What's in a Game?

What's in a Game?
Gaming at the Margins

Warren Spector | 21 Mar 2006 11:00
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A Generational and Gender Crossroad. Games are beginning to appeal to a broader audience than ever, which frightens the older, non-gaming generation and places new demands on developers in terms of content. And we're appealing to more women all the time (finally!). Both of which lead to...

An Online Crossroad. What impact will online distribution and social play have on our players, our games and our business? Is there a future for traditional single player games, or will we take the branch in the road that leads to a predominantly or exclusively online and/or multiplayer gaming future?

And just as we're having to deal with these Really Big Issues - as if they weren't enough to challenge us and threaten our future - we face other, more specific crossroad-like choice points, all worth thinking about before we reach them:

There's a Regional transition - the increasing importance of foreign markets and foreign developers (defined as "whichever country you're not from"). This has profound ramifications for developers and marketers. Will we pick the easy path of making games for ourselves, or will we adopt a more international attitude? And how will we take advantage of, or compete with, an international resource pool that's often cheaper and no less gifted than homegrown talent?

There's the upcoming Platform transition, of course, but that's not all we face. In addition to the Xbox 360, PS3 and Revolution, there's the increasing importance of cell phones and PDAs (and PCs, of course) as gaming platforms. We're entering a world where players will have more and more ways to access games. Will we stick our head in the stand and assume PC games are separate from console games which are separate from mobile games, and so on?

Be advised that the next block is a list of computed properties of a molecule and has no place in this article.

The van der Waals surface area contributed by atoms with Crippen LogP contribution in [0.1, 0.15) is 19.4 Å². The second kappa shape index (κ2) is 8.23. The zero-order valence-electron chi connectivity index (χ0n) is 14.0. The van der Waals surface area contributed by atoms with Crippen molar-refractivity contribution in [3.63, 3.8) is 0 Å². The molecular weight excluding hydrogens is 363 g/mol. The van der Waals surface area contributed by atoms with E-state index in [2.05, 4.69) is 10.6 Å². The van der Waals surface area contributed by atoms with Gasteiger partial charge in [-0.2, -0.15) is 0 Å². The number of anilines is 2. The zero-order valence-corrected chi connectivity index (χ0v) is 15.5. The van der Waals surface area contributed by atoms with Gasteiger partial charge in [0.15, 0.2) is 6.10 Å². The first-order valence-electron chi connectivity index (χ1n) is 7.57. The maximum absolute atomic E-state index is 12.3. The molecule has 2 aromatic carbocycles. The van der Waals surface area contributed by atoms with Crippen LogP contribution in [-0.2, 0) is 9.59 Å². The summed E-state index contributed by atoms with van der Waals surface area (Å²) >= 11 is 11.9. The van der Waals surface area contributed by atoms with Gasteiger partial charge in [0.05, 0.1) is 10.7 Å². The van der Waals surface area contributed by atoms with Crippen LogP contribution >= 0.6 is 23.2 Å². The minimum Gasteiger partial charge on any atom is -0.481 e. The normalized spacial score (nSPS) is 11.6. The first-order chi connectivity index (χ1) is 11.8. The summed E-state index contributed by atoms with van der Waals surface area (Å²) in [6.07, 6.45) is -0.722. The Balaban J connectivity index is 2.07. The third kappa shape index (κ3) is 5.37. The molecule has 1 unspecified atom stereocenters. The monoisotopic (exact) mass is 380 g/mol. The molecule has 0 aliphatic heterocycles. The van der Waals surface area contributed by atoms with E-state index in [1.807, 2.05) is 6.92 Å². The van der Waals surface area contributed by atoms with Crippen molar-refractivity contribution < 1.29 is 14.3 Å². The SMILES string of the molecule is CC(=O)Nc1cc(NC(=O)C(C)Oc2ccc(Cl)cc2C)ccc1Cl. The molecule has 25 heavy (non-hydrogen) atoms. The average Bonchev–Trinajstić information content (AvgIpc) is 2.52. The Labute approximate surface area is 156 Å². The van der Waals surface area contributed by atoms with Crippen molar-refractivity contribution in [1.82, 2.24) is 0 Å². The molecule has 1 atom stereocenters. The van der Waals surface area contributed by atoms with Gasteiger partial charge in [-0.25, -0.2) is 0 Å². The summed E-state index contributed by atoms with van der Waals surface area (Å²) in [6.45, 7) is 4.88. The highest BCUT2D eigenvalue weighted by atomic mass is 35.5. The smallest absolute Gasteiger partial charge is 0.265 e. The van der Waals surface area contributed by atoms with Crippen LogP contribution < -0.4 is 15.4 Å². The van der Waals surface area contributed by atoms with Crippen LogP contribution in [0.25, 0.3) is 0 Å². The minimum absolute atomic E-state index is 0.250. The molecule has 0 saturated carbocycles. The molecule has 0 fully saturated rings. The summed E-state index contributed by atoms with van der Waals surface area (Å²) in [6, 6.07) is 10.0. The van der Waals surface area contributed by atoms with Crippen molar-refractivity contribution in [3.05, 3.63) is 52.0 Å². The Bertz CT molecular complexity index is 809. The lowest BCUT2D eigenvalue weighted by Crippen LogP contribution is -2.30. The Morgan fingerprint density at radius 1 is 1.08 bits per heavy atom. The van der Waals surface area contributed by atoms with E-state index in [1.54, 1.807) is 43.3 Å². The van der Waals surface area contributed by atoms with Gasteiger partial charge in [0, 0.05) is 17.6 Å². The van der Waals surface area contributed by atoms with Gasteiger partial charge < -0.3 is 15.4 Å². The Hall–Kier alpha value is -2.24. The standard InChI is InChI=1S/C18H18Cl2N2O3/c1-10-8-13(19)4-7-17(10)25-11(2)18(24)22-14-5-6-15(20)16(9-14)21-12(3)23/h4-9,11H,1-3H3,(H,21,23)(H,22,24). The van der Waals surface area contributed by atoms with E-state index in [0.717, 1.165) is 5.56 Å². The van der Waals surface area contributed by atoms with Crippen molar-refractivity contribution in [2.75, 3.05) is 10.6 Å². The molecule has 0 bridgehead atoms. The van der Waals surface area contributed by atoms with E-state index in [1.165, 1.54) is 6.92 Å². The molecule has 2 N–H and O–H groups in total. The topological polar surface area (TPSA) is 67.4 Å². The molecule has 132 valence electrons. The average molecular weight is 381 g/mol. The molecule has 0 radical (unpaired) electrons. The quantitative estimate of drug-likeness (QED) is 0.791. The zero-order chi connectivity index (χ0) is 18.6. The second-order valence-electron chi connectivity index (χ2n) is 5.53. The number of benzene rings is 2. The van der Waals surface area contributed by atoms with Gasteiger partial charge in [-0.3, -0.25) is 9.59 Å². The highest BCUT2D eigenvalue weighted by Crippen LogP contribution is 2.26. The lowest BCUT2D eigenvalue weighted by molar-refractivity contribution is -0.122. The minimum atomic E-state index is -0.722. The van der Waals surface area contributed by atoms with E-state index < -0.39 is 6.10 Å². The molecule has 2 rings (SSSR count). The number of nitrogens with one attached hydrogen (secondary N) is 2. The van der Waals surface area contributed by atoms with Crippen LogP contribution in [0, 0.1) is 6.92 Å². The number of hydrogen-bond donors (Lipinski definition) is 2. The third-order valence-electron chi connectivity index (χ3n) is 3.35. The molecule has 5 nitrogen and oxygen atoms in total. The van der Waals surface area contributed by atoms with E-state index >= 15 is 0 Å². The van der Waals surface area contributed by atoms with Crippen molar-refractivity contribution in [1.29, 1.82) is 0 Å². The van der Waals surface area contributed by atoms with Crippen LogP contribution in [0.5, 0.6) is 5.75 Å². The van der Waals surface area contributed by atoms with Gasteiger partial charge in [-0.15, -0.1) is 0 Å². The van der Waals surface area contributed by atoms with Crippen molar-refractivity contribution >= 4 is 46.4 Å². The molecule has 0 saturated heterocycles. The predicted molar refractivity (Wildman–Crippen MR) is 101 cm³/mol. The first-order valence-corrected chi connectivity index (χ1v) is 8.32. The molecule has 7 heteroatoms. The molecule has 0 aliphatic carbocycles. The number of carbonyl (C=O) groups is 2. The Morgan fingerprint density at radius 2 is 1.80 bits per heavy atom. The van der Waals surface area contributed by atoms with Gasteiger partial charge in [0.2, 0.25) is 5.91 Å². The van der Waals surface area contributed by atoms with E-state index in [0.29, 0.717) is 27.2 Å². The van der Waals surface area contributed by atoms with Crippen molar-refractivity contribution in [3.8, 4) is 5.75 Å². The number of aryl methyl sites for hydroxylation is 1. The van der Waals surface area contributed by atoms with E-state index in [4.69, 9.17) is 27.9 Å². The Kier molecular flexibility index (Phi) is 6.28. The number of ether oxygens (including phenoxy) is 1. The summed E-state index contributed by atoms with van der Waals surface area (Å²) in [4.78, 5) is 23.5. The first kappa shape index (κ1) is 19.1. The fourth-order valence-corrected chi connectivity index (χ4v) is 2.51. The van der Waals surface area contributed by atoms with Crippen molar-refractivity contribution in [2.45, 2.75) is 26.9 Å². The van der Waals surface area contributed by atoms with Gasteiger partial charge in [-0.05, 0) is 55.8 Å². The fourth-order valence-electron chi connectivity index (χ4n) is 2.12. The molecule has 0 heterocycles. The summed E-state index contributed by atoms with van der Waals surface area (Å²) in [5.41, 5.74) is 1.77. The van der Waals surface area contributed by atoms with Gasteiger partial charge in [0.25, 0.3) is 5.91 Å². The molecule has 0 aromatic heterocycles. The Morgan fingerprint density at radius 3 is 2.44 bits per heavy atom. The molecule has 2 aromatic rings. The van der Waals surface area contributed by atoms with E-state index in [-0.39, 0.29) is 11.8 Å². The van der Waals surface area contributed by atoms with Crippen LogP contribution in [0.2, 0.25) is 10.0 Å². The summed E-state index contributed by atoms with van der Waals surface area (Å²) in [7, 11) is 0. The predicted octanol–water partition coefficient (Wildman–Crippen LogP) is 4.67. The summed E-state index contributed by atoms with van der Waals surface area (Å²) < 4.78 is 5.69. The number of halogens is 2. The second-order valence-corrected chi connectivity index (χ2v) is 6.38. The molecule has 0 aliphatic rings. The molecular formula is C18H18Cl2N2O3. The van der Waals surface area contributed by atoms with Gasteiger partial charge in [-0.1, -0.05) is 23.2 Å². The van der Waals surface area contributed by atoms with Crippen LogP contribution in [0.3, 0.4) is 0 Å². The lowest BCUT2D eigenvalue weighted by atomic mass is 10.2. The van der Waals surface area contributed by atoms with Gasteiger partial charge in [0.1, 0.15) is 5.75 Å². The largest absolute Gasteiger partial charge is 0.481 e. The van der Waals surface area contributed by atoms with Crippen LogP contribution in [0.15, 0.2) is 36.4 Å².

And when it comes to Business issues, there's no shortage of questions and potential transitions:

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  • Will games continue to be a "blockbuster" business, with every title the equivalent of a big budget summer action movie?
  • Will we be dominated by the Big Media players, enviously eying our revenue numbers?
  • Will we continue to churn out licenses and sequels, or will we find ways to broaden the range of development funding schemes, development budgets and development processes, thus opening ourselves up to more (and more original) game styles?
  • [li]Will we stick to the traditional path to market of Publisher Funding/Big Studio Development/Big Box Retailing, or will we find new ways to reach consumers? Will we create a development culture and a business model that supports the two-guys (or gals)-in-a-garage model? Or, should we all plan on lucrative and fulfilling careers as workers bees in a game development hive? Just as the gap between rich and poor is widening in most Western nations (and certainly the United States), the game of game development increasingly favors the well-off, publisher-funded developer.[/blockquote]

    And finally, perhaps most importantly, we face a Content Crossroad. Gaming, as a medium, has traditionally limited its subject matter to adolescent male fantasies - sports and power fantasies - but now, we have to appeal to a more diverse audience.

    In the next installment of this article, we'll look at each of these issues in a bit more detail.

    Warren Spector is the founder of Junction Point Studios. He worked previously with Origin Systems, Looking Glass Studios, TSR and Steve Jackson Games.

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